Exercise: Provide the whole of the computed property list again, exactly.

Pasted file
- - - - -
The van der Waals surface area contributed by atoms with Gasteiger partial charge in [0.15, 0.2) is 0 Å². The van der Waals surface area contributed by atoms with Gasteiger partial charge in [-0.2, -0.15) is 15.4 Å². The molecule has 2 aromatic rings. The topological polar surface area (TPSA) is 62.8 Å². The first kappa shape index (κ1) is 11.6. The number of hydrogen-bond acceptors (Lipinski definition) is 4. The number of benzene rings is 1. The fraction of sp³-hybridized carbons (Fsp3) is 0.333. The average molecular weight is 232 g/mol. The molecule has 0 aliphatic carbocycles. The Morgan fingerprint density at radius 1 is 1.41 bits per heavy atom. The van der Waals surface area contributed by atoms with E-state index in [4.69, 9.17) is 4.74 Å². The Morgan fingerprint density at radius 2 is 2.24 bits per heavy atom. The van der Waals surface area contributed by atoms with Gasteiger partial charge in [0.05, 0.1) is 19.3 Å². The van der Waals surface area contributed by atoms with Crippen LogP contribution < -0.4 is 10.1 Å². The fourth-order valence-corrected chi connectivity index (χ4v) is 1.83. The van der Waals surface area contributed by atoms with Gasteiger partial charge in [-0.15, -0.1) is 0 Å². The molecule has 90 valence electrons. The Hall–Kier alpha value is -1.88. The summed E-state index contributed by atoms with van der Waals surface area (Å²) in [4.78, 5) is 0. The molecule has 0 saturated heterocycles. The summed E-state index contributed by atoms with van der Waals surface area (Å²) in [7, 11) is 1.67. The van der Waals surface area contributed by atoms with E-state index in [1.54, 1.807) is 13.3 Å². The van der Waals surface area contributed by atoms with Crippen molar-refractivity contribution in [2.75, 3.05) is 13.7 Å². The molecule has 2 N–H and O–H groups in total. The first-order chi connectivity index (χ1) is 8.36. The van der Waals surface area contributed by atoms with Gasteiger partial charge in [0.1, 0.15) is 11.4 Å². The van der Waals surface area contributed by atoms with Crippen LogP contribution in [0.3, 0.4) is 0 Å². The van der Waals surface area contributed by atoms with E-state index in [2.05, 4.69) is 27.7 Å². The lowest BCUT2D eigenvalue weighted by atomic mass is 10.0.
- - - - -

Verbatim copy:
The van der Waals surface area contributed by atoms with Gasteiger partial charge in [0.15, 0.2) is 0 Å². The van der Waals surface area contributed by atoms with Gasteiger partial charge in [-0.2, -0.15) is 15.4 Å². The molecule has 2 aromatic rings. The topological polar surface area (TPSA) is 62.8 Å². The first kappa shape index (κ1) is 11.6. The number of hydrogen-bond acceptors (Lipinski definition) is 4. The number of benzene rings is 1. The fraction of sp³-hybridized carbons (Fsp3) is 0.333. The average molecular weight is 232 g/mol. The molecule has 0 aliphatic carbocycles. The Morgan fingerprint density at radius 1 is 1.41 bits per heavy atom. The van der Waals surface area contributed by atoms with E-state index in [4.69, 9.17) is 4.74 Å². The Morgan fingerprint density at radius 2 is 2.24 bits per heavy atom. The van der Waals surface area contributed by atoms with Gasteiger partial charge in [0.05, 0.1) is 19.3 Å². The van der Waals surface area contributed by atoms with Crippen LogP contribution < -0.4 is 10.1 Å². The fourth-order valence-corrected chi connectivity index (χ4v) is 1.83. The van der Waals surface area contributed by atoms with Gasteiger partial charge in [-0.15, -0.1) is 0 Å². The molecule has 90 valence electrons. The Hall–Kier alpha value is -1.88. The summed E-state index contributed by atoms with van der Waals surface area (Å²) in [4.78, 5) is 0. The molecule has 0 saturated heterocycles. The summed E-state index contributed by atoms with van der Waals surface area (Å²) in [7, 11) is 1.67. The van der Waals surface area contributed by atoms with E-state index in [1.54, 1.807) is 13.3 Å². The van der Waals surface area contributed by atoms with Crippen molar-refractivity contribution in [2.75, 3.05) is 13.7 Å². The molecule has 2 N–H and O–H groups in total. The first-order chi connectivity index (χ1) is 8.36. The van der Waals surface area contributed by atoms with Gasteiger partial charge in [0.1, 0.15) is 11.4 Å². The van der Waals surface area contributed by atoms with Crippen LogP contribution in [0.3, 0.4) is 0 Å². The van der Waals surface area contributed by atoms with E-state index in [2.05, 4.69) is 27.7 Å². The lowest BCUT2D eigenvalue weighted by atomic mass is 10.0.